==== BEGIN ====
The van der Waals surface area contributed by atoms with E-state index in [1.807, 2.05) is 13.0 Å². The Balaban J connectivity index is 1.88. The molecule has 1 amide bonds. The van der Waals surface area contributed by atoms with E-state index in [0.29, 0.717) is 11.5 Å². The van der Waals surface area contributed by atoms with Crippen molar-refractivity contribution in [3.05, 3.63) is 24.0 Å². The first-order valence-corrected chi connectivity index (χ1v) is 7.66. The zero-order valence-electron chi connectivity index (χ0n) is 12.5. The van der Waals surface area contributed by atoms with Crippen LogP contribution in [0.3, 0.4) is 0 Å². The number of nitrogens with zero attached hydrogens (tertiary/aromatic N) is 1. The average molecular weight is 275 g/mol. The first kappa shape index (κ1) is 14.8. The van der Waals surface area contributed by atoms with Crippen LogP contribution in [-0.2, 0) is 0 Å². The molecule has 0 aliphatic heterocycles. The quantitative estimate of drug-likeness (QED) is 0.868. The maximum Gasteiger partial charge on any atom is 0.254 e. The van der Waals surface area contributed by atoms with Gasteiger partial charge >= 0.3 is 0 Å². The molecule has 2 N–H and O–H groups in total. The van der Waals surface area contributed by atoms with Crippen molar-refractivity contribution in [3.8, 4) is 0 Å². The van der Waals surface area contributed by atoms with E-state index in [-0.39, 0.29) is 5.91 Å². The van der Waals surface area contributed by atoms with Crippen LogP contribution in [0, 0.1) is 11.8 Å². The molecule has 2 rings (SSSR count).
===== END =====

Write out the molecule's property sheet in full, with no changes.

The van der Waals surface area contributed by atoms with E-state index in [1.807, 2.05) is 13.0 Å². The Balaban J connectivity index is 1.88. The molecule has 1 amide bonds. The van der Waals surface area contributed by atoms with E-state index in [0.29, 0.717) is 11.5 Å². The van der Waals surface area contributed by atoms with Crippen molar-refractivity contribution in [3.05, 3.63) is 24.0 Å². The first-order valence-corrected chi connectivity index (χ1v) is 7.66. The zero-order valence-electron chi connectivity index (χ0n) is 12.5. The van der Waals surface area contributed by atoms with Crippen LogP contribution in [0.3, 0.4) is 0 Å². The number of nitrogens with zero attached hydrogens (tertiary/aromatic N) is 1. The average molecular weight is 275 g/mol. The first kappa shape index (κ1) is 14.8. The van der Waals surface area contributed by atoms with Crippen LogP contribution in [-0.2, 0) is 0 Å². The molecule has 0 aliphatic heterocycles. The quantitative estimate of drug-likeness (QED) is 0.868. The maximum Gasteiger partial charge on any atom is 0.254 e. The van der Waals surface area contributed by atoms with Gasteiger partial charge >= 0.3 is 0 Å². The molecule has 2 N–H and O–H groups in total. The van der Waals surface area contributed by atoms with Crippen molar-refractivity contribution in [3.8, 4) is 0 Å². The van der Waals surface area contributed by atoms with E-state index in [-0.39, 0.29) is 5.91 Å². The van der Waals surface area contributed by atoms with Crippen LogP contribution in [0, 0.1) is 11.8 Å². The molecule has 2 rings (SSSR count).